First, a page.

Such a Time As This: 5 Steps to Demolishing Writer’s Block.

The greatest form of Writer’s Block is lack of time (it’s really lack of scheduling time, but for now, let’s just call it time).

Well, now you do!

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Break that Block!

I’m not suggesting you abuse your Work from Home status if you are working from home for your day job, but there’s commute time-savings that can now be devoted to writing that book you’ve been meaning to write.

I know, I know, the first week or two was all about binge watching TV, but that gets old fast. There’s only so much yardwork. Grab that laptop and get comfy. Here are a few tips for getting started.

  1. You don’t have to begin at the beginning. Eventually you’ll have to write that, but that scene that’s been clawing at your mind? Write that. If you’re afraid of writing a book, don’t, just write chapters. You can assemble them all later. That’s the Post-It Note method of writing. You write all the juicy stuff, then fill in what’s needed. (I’m going to plug Scrivener again, because it’s GREAT for this method).
  2. Get to know your character. If the character is single, how would they write his or her dating profile for an online link-up site? You don’t have to include that in the book, it may be something your character would never do… that’s OK because it’s just about getting to know how your characters thinks about themselves. Alternatively, you can create their LinkedIn profile or any other kind of profile the characters would write about themselves.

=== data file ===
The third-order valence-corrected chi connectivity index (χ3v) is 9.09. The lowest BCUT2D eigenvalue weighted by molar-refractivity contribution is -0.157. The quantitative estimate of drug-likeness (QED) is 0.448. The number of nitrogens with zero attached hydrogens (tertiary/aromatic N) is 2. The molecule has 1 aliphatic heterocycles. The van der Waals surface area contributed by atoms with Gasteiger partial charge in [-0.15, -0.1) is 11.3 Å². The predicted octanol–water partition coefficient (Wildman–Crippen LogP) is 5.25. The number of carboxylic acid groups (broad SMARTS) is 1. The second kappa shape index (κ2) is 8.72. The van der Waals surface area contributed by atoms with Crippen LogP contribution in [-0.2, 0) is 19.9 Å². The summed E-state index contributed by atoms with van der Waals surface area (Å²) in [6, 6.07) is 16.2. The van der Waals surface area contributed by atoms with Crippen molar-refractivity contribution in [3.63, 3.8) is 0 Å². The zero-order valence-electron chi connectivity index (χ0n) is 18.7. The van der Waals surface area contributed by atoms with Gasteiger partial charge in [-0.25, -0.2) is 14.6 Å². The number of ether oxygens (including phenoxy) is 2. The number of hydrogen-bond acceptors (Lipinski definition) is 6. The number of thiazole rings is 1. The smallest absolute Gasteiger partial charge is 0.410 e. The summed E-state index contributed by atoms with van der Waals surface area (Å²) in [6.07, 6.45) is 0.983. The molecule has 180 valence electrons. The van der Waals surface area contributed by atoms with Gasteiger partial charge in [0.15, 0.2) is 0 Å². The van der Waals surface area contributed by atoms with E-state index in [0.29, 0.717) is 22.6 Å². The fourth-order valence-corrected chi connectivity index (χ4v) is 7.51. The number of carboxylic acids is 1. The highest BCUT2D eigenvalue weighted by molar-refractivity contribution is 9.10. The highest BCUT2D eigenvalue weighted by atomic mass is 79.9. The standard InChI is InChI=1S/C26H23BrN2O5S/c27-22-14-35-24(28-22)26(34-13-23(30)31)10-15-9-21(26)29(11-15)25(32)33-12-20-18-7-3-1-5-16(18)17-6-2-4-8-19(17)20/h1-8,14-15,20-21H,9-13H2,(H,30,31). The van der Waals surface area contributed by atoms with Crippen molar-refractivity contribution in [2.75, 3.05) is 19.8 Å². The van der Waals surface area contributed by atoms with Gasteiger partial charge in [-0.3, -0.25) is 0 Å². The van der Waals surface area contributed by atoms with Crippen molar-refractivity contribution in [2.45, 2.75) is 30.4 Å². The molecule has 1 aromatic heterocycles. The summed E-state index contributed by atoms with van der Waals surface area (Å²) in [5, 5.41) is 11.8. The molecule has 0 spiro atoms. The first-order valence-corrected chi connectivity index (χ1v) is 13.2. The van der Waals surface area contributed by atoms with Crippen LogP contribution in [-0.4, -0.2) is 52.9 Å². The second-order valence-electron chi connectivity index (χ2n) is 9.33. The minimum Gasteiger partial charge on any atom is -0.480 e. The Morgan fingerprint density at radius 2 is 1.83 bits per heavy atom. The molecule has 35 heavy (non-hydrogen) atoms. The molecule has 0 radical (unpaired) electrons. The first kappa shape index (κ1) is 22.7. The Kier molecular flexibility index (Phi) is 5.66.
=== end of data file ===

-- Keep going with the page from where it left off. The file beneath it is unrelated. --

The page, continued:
3. Write Your Character’s Eulogy. It’s said that there are two ways people think about you, the expedient way for day to day interaction—which can be harsh, truthful, and oh-so-private—and their cleaned-up way. This is the kind of thing that would be shared as a Eulogy, which has its own kind of truth. In the first way, they look at the worst, in the second, the best. Your story will display the expedient way. This eulogy is the subtext of how one character views another. For example, I had a college friend who was selfish, deceitful, and opportunistic. He was also knowledgeable, talented, and fun to be around. We operated out of both, but the negative was close to mind for survival, yet the positive influenced everything we did.
  4. Write the Travel Article. Where do your characters live? What is the setting? How would each character write a travel article? Some would be disparaging, others lyrical, others selling the place. How characters think about their setting is important.
  5. Figure out your best entry point and exploit it. I love beginnings. That’s where I start. However, if I think in terms of Acts, a story has at least three beginnings, one for each act. When I get stuck, I can write the beginning of Act Two or Act Three. That would give me tentpoles from which to swing, so filling in the story is easy. My son likes to write action, those are his tentpoles. What are yours?

We may be staying home for a while. We can see that as a negative, or we can see it as a positive.

How do YOU get started?

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